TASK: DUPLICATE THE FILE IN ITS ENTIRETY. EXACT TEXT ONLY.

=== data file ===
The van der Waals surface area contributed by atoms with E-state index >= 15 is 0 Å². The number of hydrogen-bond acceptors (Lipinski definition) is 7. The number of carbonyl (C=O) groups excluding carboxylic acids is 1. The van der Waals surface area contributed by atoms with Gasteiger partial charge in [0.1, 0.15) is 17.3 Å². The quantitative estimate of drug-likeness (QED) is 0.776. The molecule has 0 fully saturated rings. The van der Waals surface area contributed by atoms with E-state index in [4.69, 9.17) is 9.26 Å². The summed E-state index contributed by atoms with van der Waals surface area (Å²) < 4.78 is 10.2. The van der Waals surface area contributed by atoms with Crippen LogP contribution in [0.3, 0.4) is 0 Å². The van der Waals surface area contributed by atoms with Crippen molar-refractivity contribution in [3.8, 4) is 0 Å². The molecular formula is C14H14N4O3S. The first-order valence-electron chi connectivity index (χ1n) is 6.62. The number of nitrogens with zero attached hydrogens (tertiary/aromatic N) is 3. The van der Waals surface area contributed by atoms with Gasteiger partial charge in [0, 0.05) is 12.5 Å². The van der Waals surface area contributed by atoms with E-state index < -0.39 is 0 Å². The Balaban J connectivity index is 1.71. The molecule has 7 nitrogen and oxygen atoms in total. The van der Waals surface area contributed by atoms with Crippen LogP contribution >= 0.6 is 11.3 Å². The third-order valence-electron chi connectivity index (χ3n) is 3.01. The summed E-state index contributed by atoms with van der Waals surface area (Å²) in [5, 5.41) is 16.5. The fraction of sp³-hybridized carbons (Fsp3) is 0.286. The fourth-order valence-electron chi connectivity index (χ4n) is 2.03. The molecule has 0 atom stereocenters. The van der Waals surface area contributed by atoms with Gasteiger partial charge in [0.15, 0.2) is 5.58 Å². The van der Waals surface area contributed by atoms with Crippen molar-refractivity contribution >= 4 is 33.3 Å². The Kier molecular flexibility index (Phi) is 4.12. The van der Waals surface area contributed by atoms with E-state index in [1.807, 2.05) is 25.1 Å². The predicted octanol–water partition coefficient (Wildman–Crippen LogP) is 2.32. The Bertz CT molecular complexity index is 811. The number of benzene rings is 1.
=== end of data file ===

The van der Waals surface area contributed by atoms with E-state index >= 15 is 0 Å². The number of hydrogen-bond acceptors (Lipinski definition) is 7. The number of carbonyl (C=O) groups excluding carboxylic acids is 1. The van der Waals surface area contributed by atoms with Gasteiger partial charge in [0.1, 0.15) is 17.3 Å². The quantitative estimate of drug-likeness (QED) is 0.776. The molecule has 0 fully saturated rings. The van der Waals surface area contributed by atoms with E-state index in [4.69, 9.17) is 9.26 Å². The summed E-state index contributed by atoms with van der Waals surface area (Å²) < 4.78 is 10.2. The van der Waals surface area contributed by atoms with Crippen LogP contribution in [0.3, 0.4) is 0 Å². The van der Waals surface area contributed by atoms with Crippen molar-refractivity contribution in [3.8, 4) is 0 Å². The molecular formula is C14H14N4O3S. The first-order valence-electron chi connectivity index (χ1n) is 6.62. The number of nitrogens with zero attached hydrogens (tertiary/aromatic N) is 3. The van der Waals surface area contributed by atoms with Gasteiger partial charge in [0, 0.05) is 12.5 Å². The van der Waals surface area contributed by atoms with E-state index < -0.39 is 0 Å². The Balaban J connectivity index is 1.71. The molecule has 7 nitrogen and oxygen atoms in total. The van der Waals surface area contributed by atoms with Crippen LogP contribution >= 0.6 is 11.3 Å². The third-order valence-electron chi connectivity index (χ3n) is 3.01. The summed E-state index contributed by atoms with van der Waals surface area (Å²) in [5, 5.41) is 16.5. The fraction of sp³-hybridized carbons (Fsp3) is 0.286. The fourth-order valence-electron chi connectivity index (χ4n) is 2.03. The molecule has 0 atom stereocenters. The van der Waals surface area contributed by atoms with Gasteiger partial charge in [0.15, 0.2) is 5.58 Å². The van der Waals surface area contributed by atoms with Crippen molar-refractivity contribution >= 4 is 33.3 Å². The Kier molecular flexibility index (Phi) is 4.12. The van der Waals surface area contributed by atoms with E-state index in [1.807, 2.05) is 25.1 Å². The predicted octanol–water partition coefficient (Wildman–Crippen LogP) is 2.32. The Bertz CT molecular complexity index is 811. The number of benzene rings is 1.